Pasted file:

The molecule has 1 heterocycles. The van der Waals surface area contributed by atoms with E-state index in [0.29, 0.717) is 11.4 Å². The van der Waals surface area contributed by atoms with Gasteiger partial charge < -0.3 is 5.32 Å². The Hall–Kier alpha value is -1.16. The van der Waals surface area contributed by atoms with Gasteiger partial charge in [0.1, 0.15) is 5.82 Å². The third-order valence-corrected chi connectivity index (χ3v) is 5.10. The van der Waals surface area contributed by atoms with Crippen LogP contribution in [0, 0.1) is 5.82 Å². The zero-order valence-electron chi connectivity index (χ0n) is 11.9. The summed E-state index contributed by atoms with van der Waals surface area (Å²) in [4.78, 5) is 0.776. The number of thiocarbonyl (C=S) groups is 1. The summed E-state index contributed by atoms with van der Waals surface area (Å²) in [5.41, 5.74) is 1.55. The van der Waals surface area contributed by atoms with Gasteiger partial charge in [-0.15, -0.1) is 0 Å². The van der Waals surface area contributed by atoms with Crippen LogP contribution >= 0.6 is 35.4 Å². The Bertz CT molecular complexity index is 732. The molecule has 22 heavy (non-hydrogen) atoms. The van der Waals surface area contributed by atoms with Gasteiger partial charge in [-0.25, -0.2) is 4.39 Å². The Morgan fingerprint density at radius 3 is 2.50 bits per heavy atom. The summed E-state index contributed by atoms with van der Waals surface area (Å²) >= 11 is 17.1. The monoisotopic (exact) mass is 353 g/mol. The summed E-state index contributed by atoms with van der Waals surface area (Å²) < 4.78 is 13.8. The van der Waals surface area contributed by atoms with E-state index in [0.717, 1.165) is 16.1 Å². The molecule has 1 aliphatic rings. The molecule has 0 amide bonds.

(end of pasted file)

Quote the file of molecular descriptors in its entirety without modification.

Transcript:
The molecule has 1 heterocycles. The van der Waals surface area contributed by atoms with E-state index in [0.29, 0.717) is 11.4 Å². The van der Waals surface area contributed by atoms with Gasteiger partial charge < -0.3 is 5.32 Å². The Hall–Kier alpha value is -1.16. The van der Waals surface area contributed by atoms with Gasteiger partial charge in [0.1, 0.15) is 5.82 Å². The third-order valence-corrected chi connectivity index (χ3v) is 5.10. The van der Waals surface area contributed by atoms with Crippen LogP contribution in [0, 0.1) is 5.82 Å². The zero-order valence-electron chi connectivity index (χ0n) is 11.9. The summed E-state index contributed by atoms with van der Waals surface area (Å²) in [4.78, 5) is 0.776. The number of thiocarbonyl (C=S) groups is 1. The summed E-state index contributed by atoms with van der Waals surface area (Å²) in [5.41, 5.74) is 1.55. The van der Waals surface area contributed by atoms with Gasteiger partial charge in [-0.15, -0.1) is 0 Å². The van der Waals surface area contributed by atoms with Crippen LogP contribution >= 0.6 is 35.4 Å². The Bertz CT molecular complexity index is 732. The molecule has 22 heavy (non-hydrogen) atoms. The van der Waals surface area contributed by atoms with Gasteiger partial charge in [-0.25, -0.2) is 4.39 Å². The Morgan fingerprint density at radius 3 is 2.50 bits per heavy atom. The summed E-state index contributed by atoms with van der Waals surface area (Å²) >= 11 is 17.1. The monoisotopic (exact) mass is 353 g/mol. The summed E-state index contributed by atoms with van der Waals surface area (Å²) < 4.78 is 13.8. The van der Waals surface area contributed by atoms with E-state index in [0.717, 1.165) is 16.1 Å². The molecule has 1 aliphatic rings. The molecule has 0 amide bonds.